( 2 )
Ci Vi = Cf Vf
where Ci and Vi are the concentration and volume of the initial (concentrated) solution and Cf and Vf are the concentration and volume of the final (diluted) solution.
The accuracy with which you measure volumes determines the number of significant figures you can use in reporting your concentration. Any error in the concentration of the stock solution (Ci) will be propagated into the concentration of the dilute solution (Cf). For this experiment, assume that you are working at a company that uses copper(II) ion solutions in its processing. The production manager has sent you a small sample of the copper(II) ion solution they use and told you to make more at that specific concentration. Unfortunately, the production manager did not tell you what the concentration was, and she just left for vacation. Your job is to determine the concentration of the solution, and to generate more solution of that same concentration. In Part A of this experiment, you will make several solutions with known concentrations of copper(II) ions, then make absorbance measurements on them, and develop a calibration curve. You will then measure the absorbance of the unknown solution and determine its concentration from that calibration curve. In Part B, you will make a copper(II) ion solution with a concentration identical to the unknown by dissolving solid copper sulfate, CuSO4 · 5 H2O, in water. In Part C, you will make a copper(II) ion solution with a concentration identical to the unknown by diluting a concentrated, stock copper sulfate, CuSO4, solution. You will compare the accuracy with which you can make the solutions by the two methods.

## Equipment

• 1
MicroLab Spectrophotometer
• 1
MicroLab Spectrophotometer Instruction Sheet
• 6
vials
• 2
Serological pipets
• 1
pipet bulb
• 5
13 × 100 mm test tubes
• 5
stoppers
• 1
test tube rack
• 2
30 mL beakers
• 2
25 mL volumetric flasks w/ stoppers
• 1
250 mL beaker for copper waste
• 2
eye droppers

## Reagents

• 25 mL
0.5XX M CuSO4(aq) stock solution
• 5 drops
CuSO4(aq) unknown solution
• 1 g
solid CuSO4 · 5 H2O

## Safety

CuSO4 · 5 H2O is listed as toxic and an irritant. Toxic substances are hazardous to health when breathed, swallowed or in contact with the skin. An irritant may have a temporary irritating effect on skin, eyes, respiratory tract, etc. If you come in contact with the solid, you should gently brush off the affected area with a paper towel and then flush the area with water. If you come in contact with a solution of copper(II) sulfate, you should flush the affected area with water.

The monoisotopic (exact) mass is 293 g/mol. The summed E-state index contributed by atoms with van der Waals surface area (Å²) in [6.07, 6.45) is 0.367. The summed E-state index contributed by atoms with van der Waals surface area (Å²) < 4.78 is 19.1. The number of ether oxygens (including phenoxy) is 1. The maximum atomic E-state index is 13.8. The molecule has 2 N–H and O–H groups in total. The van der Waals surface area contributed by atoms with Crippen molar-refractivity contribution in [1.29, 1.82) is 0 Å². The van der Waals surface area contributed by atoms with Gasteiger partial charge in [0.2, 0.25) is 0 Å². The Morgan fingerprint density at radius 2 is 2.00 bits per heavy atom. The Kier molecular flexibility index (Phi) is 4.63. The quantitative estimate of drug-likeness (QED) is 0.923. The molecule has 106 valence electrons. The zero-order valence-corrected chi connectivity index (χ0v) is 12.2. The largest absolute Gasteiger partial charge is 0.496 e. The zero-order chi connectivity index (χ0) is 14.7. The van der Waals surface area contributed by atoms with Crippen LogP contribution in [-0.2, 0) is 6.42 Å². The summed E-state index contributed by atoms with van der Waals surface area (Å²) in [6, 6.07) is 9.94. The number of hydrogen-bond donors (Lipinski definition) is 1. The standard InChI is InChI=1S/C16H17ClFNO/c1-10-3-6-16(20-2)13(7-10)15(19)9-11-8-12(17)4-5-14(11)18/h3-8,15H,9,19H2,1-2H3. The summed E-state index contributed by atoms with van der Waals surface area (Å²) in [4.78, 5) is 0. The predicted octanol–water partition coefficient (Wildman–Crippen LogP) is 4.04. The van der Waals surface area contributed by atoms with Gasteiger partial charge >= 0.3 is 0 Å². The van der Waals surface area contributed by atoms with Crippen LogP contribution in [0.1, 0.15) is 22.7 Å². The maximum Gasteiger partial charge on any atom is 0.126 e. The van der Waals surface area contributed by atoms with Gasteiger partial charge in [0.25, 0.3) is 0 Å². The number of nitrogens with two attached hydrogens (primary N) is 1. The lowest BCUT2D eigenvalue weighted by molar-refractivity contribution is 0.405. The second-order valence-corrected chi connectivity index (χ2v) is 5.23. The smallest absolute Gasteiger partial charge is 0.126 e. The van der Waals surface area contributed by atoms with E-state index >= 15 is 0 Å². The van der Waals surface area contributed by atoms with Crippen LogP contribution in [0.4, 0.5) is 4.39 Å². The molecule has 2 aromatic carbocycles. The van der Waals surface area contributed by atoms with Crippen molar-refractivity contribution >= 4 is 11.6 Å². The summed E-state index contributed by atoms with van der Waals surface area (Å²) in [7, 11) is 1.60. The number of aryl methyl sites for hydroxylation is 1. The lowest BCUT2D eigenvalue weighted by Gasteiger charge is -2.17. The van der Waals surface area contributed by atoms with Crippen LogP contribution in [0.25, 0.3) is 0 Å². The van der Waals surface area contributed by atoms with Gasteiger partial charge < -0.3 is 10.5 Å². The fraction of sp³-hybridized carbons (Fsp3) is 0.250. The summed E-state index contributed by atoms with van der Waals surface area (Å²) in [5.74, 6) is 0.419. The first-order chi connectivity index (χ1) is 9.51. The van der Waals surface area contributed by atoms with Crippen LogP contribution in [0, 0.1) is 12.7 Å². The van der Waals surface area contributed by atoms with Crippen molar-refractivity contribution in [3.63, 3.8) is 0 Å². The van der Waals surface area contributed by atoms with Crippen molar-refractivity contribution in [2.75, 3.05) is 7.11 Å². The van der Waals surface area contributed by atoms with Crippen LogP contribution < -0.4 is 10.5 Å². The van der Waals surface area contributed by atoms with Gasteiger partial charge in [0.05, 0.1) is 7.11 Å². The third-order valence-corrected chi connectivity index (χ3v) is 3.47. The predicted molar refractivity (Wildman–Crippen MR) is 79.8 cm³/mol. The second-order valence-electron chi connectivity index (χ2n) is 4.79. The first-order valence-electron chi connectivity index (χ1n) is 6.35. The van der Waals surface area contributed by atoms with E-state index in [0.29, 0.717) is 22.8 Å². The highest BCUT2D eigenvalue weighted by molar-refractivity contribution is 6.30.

## Waste Disposal

Solutions containing copper ions must be placed in the waste bottle in the lab. Designate a "waste copper" beaker and set it aside for use during your lab. You can put the small samples of copper solution you will make in this and empty it into the waste bottle at the end of class, instead of going back and forth to the waste bottle. Always remember not to overfill the waste bottle. If your waste bottle is full, please alert your lab instructor.

## Prior to Class

Please read the following section of Lab Safety and Practices: Please read the following section in Lab Equipment: Please review the following videos: Please complete your WebAssign prelab assignment. Check your WebAssign account for due dates. Students who do not complete the WebAssign prelab assignmentare required to print and hand in the prelab worksheet.

## Lab Procedure

Please print the worksheet for this lab. You will need this sheet to record your data.

### Part A: Determination of the Concentration of a Copper(II) Ion Solution

1
A spectrophotometer will be set up in your work area. Make sure it is turned on and allow it to warm up.
2
While the spectrophotometer is warming up, obtain two serological pipets, and set up a beaker for waste Cu2+ solution.
3
Obtain about 15 mL stock Cu2+ solution. Write its exact concentration in Data Table A.
4
Once the spectrophotometer is warmed up, take a blank spectrum of deionized water in a vial as described in the MicroLab spectrophotometer instructions provided in lab.
5
Condition the pipet you will be using for the Cu2+ solution as shown in the Pipet video under Instrumentation and as described in the Volumetric Glassware section of the Introductory Material of this lab manual. Dispense the required volumes of Cu2+ solution (1.5 mL) and deionized water (6.5 mL) for Solution 1 into a test tube and record your volumes in Data Table A.
• • Be careful while doing this, the pipets may be tricky to handle at first.
• • Record volumes to 0.01 mL with some uncertainty in the last digit.
6
Stopper the test tube and mix the solution well by inverting a couple of times.
7
To condition your vial, carefully pour a small amount of the solution you just prepared into a vial and pour it out to waste.
8